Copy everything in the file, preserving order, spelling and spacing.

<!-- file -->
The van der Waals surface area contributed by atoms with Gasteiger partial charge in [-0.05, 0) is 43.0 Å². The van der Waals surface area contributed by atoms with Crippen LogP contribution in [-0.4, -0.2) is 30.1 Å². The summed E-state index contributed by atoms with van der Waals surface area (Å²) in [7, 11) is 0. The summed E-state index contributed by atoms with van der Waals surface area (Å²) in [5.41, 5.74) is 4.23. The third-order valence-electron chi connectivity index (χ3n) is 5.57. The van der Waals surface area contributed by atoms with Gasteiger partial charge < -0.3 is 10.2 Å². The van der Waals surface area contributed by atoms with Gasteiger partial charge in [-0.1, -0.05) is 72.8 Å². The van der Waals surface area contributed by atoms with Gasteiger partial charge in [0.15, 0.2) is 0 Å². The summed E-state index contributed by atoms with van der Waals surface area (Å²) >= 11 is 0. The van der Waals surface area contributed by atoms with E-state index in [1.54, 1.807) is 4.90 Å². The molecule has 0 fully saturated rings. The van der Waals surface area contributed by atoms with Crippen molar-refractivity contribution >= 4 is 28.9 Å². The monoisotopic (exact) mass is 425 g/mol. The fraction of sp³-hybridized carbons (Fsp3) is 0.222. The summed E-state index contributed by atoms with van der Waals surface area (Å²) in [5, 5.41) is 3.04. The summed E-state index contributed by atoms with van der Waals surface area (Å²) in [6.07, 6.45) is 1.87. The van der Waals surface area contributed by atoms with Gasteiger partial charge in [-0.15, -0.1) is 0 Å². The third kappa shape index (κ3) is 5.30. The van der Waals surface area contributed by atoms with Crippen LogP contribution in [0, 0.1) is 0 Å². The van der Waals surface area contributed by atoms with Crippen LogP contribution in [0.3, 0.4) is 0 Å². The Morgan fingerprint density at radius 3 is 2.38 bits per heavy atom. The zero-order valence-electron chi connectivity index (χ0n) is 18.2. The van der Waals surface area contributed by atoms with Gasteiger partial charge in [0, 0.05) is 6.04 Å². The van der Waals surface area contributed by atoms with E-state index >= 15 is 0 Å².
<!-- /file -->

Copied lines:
The van der Waals surface area contributed by atoms with Gasteiger partial charge in [-0.05, 0) is 43.0 Å². The van der Waals surface area contributed by atoms with Crippen LogP contribution in [-0.4, -0.2) is 30.1 Å². The summed E-state index contributed by atoms with van der Waals surface area (Å²) in [7, 11) is 0. The summed E-state index contributed by atoms with van der Waals surface area (Å²) in [5.41, 5.74) is 4.23. The third-order valence-electron chi connectivity index (χ3n) is 5.57. The van der Waals surface area contributed by atoms with Gasteiger partial charge < -0.3 is 10.2 Å². The van der Waals surface area contributed by atoms with Gasteiger partial charge in [-0.1, -0.05) is 72.8 Å². The van der Waals surface area contributed by atoms with Gasteiger partial charge in [0.15, 0.2) is 0 Å². The summed E-state index contributed by atoms with van der Waals surface area (Å²) >= 11 is 0. The van der Waals surface area contributed by atoms with E-state index in [1.54, 1.807) is 4.90 Å². The molecule has 0 fully saturated rings. The van der Waals surface area contributed by atoms with Crippen molar-refractivity contribution >= 4 is 28.9 Å². The monoisotopic (exact) mass is 425 g/mol. The fraction of sp³-hybridized carbons (Fsp3) is 0.222. The summed E-state index contributed by atoms with van der Waals surface area (Å²) in [5, 5.41) is 3.04. The summed E-state index contributed by atoms with van der Waals surface area (Å²) in [6.07, 6.45) is 1.87. The van der Waals surface area contributed by atoms with Gasteiger partial charge in [-0.15, -0.1) is 0 Å². The third kappa shape index (κ3) is 5.30. The van der Waals surface area contributed by atoms with Crippen LogP contribution in [0, 0.1) is 0 Å². The van der Waals surface area contributed by atoms with Crippen LogP contribution in [0.3, 0.4) is 0 Å². The Morgan fingerprint density at radius 3 is 2.38 bits per heavy atom. The zero-order valence-electron chi connectivity index (χ0n) is 18.2. The van der Waals surface area contributed by atoms with Gasteiger partial charge in [0, 0.05) is 6.04 Å². The van der Waals surface area contributed by atoms with E-state index >= 15 is 0 Å².